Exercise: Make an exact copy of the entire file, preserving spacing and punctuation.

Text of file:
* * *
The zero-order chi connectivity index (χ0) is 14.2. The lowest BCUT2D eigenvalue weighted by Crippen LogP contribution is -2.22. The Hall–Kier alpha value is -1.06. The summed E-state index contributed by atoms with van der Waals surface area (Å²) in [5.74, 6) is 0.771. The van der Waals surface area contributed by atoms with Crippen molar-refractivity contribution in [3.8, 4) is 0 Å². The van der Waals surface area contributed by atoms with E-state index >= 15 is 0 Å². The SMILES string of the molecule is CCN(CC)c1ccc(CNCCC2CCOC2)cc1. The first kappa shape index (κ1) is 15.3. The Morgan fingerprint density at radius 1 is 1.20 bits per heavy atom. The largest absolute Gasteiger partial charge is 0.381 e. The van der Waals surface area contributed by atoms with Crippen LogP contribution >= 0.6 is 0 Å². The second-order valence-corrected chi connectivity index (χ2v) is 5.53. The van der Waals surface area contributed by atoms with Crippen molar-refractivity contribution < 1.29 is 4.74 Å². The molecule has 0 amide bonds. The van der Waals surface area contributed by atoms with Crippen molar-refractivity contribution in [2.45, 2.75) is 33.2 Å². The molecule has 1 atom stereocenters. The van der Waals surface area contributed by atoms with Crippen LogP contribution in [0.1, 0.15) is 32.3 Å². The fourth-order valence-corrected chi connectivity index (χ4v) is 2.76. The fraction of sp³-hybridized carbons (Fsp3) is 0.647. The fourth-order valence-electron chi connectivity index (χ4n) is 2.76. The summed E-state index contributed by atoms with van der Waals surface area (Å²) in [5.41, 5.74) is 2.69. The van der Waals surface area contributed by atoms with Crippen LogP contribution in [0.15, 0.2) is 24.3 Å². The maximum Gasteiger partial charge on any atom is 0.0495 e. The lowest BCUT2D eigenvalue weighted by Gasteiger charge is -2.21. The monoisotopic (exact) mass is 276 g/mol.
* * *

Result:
The zero-order chi connectivity index (χ0) is 14.2. The lowest BCUT2D eigenvalue weighted by Crippen LogP contribution is -2.22. The Hall–Kier alpha value is -1.06. The summed E-state index contributed by atoms with van der Waals surface area (Å²) in [5.74, 6) is 0.771. The van der Waals surface area contributed by atoms with Crippen molar-refractivity contribution in [3.8, 4) is 0 Å². The van der Waals surface area contributed by atoms with E-state index >= 15 is 0 Å². The SMILES string of the molecule is CCN(CC)c1ccc(CNCCC2CCOC2)cc1. The first kappa shape index (κ1) is 15.3. The Morgan fingerprint density at radius 1 is 1.20 bits per heavy atom. The largest absolute Gasteiger partial charge is 0.381 e. The van der Waals surface area contributed by atoms with Crippen LogP contribution >= 0.6 is 0 Å². The second-order valence-corrected chi connectivity index (χ2v) is 5.53. The van der Waals surface area contributed by atoms with Crippen molar-refractivity contribution < 1.29 is 4.74 Å². The molecule has 0 amide bonds. The van der Waals surface area contributed by atoms with Crippen molar-refractivity contribution in [2.45, 2.75) is 33.2 Å². The molecule has 1 atom stereocenters. The van der Waals surface area contributed by atoms with Crippen LogP contribution in [0.1, 0.15) is 32.3 Å². The fourth-order valence-corrected chi connectivity index (χ4v) is 2.76. The fraction of sp³-hybridized carbons (Fsp3) is 0.647. The fourth-order valence-electron chi connectivity index (χ4n) is 2.76. The summed E-state index contributed by atoms with van der Waals surface area (Å²) in [5.41, 5.74) is 2.69. The van der Waals surface area contributed by atoms with Crippen LogP contribution in [0.15, 0.2) is 24.3 Å². The maximum Gasteiger partial charge on any atom is 0.0495 e. The lowest BCUT2D eigenvalue weighted by Gasteiger charge is -2.21. The monoisotopic (exact) mass is 276 g/mol.